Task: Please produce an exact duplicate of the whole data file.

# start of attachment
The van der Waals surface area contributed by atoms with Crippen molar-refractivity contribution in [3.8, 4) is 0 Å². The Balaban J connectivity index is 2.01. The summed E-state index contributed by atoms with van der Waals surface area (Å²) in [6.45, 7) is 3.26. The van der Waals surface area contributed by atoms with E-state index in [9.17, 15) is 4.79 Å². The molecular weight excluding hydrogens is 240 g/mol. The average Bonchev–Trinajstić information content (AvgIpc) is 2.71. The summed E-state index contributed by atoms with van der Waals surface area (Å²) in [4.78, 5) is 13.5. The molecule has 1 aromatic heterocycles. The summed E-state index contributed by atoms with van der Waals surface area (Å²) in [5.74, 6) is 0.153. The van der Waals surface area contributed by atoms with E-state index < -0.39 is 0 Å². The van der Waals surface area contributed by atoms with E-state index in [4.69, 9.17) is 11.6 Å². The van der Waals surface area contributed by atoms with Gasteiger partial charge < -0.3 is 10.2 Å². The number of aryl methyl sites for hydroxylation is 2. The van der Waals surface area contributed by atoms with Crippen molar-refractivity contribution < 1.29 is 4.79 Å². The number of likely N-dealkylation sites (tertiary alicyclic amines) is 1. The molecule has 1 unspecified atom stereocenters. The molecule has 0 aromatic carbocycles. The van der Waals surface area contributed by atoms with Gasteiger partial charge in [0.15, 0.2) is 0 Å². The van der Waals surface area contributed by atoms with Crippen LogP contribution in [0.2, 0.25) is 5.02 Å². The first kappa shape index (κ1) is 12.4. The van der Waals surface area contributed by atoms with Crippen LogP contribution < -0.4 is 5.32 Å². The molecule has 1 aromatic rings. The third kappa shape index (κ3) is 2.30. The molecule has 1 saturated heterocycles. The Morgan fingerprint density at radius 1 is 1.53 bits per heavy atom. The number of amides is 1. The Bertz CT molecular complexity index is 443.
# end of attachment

The van der Waals surface area contributed by atoms with Crippen molar-refractivity contribution in [3.8, 4) is 0 Å². The Balaban J connectivity index is 2.01. The summed E-state index contributed by atoms with van der Waals surface area (Å²) in [6.45, 7) is 3.26. The van der Waals surface area contributed by atoms with E-state index in [9.17, 15) is 4.79 Å². The molecular weight excluding hydrogens is 240 g/mol. The average Bonchev–Trinajstić information content (AvgIpc) is 2.71. The summed E-state index contributed by atoms with van der Waals surface area (Å²) in [4.78, 5) is 13.5. The molecule has 1 aromatic heterocycles. The summed E-state index contributed by atoms with van der Waals surface area (Å²) in [5.74, 6) is 0.153. The van der Waals surface area contributed by atoms with E-state index < -0.39 is 0 Å². The van der Waals surface area contributed by atoms with E-state index in [4.69, 9.17) is 11.6 Å². The van der Waals surface area contributed by atoms with Gasteiger partial charge < -0.3 is 10.2 Å². The number of aryl methyl sites for hydroxylation is 2. The van der Waals surface area contributed by atoms with Crippen molar-refractivity contribution < 1.29 is 4.79 Å². The number of likely N-dealkylation sites (tertiary alicyclic amines) is 1. The molecule has 1 unspecified atom stereocenters. The molecule has 0 aromatic carbocycles. The van der Waals surface area contributed by atoms with Gasteiger partial charge in [0.15, 0.2) is 0 Å². The van der Waals surface area contributed by atoms with Crippen LogP contribution in [0.2, 0.25) is 5.02 Å². The first kappa shape index (κ1) is 12.4. The van der Waals surface area contributed by atoms with Crippen LogP contribution < -0.4 is 5.32 Å². The molecule has 1 aromatic rings. The third kappa shape index (κ3) is 2.30. The molecule has 1 saturated heterocycles. The Morgan fingerprint density at radius 1 is 1.53 bits per heavy atom. The number of amides is 1. The Bertz CT molecular complexity index is 443.